Compressors, Fans, and Blowers
Automatic mesh generation
Compressors, fans, and blowers contain a multitude of moving parts. These moving parts have different types of motion such as translation, rotation, and various combinations of the two. To simulate this complex motion, CONVERGE generates the mesh automatically via optimized algorithms at each time-step to easily accommodate even complex motion within these machines. The new mesh is always Cartesian and the cells are not deformed, which improves the accuracy and speed of your CFD workflow.
Automated mesh generation in CONVERGE means that you can simulate any type of design—CONVERGE will automatically generate a mesh to accommodate the geometry. This powerful feature makes prototyping straightforward, regardless of how many different designs you wish to simulate.
Custom fluid properties
The working fluid within these machines is often far from an ideal gas, making the ideal gas equation of state a poor model. One alternative is to draw properties from a user-defined model. CONVERGE includes multiple equations of state and allows for user-defined property relations for quick and accurate modeling of these non-ideal gases.
It is important to capture the fluid-structure interactions that occur between the bulk flow and plate, reed, and ball valves in these machines to predict impact velocity, fatigue, and failure points. CONVERGE includes rigid body fluid-structure interaction (FSI) modeling to capture these phenomena. As part of its FSI model, CONVERGE includes a 1D beam model that is effective for predicting deformation of reed valves. The automatic mesh generation easily captures these interactions because CONVERGE recreates the mesh to accommodate the motion of the structures.
Resolve pressure waves
Pressure waves that propagate through these devices can reduce efficiency, especially during the opening and closing of valves. You need to resolve the pressure waves in your CFD simulations in order to understand your system and then optimize your designs. CONVERGE has the tools you need to resolve pressure waves, including multiple techniques for controlling the time-step.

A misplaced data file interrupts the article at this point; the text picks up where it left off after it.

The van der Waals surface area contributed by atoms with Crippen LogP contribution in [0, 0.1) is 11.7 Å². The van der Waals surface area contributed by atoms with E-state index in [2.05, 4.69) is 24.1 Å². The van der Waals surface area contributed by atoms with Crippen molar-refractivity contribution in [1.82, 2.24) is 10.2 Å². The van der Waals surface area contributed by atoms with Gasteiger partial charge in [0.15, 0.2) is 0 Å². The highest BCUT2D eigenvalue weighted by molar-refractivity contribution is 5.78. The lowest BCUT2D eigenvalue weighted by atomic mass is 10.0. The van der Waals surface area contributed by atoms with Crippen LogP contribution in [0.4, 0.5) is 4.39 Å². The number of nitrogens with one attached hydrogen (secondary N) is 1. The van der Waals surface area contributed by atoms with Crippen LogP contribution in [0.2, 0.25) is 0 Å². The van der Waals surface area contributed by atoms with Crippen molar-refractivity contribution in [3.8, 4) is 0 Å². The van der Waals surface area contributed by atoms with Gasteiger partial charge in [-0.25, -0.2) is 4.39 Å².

Optimize volumetric efficiency
Tracking the volumetric efficiency is an important step to optimize the efficiency of the machine. With CONVERGE, you can easily enable passive species as non-reacting tracers to track the movement of old and new gas during each cycle. CONVERGE’s genetic algorithm expedites the optimization of your geometry or other parameters.
Resolve tight clearances
Some compressors have very tight clearances between moving parts. CONVERGE’s Adaptive Mesh Refinement (AMR) technology and boundary embedding feature (increased resolution associated with a particular boundary) help maintain resolution in these tight gaps, which improves the accuracy of the simulation. Again, as CONVERGE generates the mesh automatically, you simply set the criteria for mesh refinement and our algorithms do the rest.
Conjugate heat transfer
Resolving the spatially varying surface temperature distributions in these machines improves the accuracy of the simulation and provides useful temperature data. The conjugate heat transfer model in CONVERGE solves coupled fluid-solid heat transfer between the machinery and the working fluid to provide this resolution. CONVERGE includes a super-cycling feature that reduces computational time by accounting for the different time-scales between solid and fluid heat transfer.
CONVERGE’s volume of fluid model allows you to capture oil splashing and other free surface flows that may be of interest. To model sprays, CONVERGE contains a robust suite of Lagrangian spray breakup models. No matter what physical process you’re interested in, CONVERGE’s Adaptive Mesh Refinement ensures that the mesh is both efficient as well as sufficient to capture phenomena of interest.
Prediction of the surge phenomenon in dynamic compressors is important to understand the performance and limitations of these machines. CONVERGE was originally developed to simulate internal combustion engines, which inherently include transient phenomena, so the transient algorithms in CONVERGE are well-suited to performing the calculations necessary to resolve surge.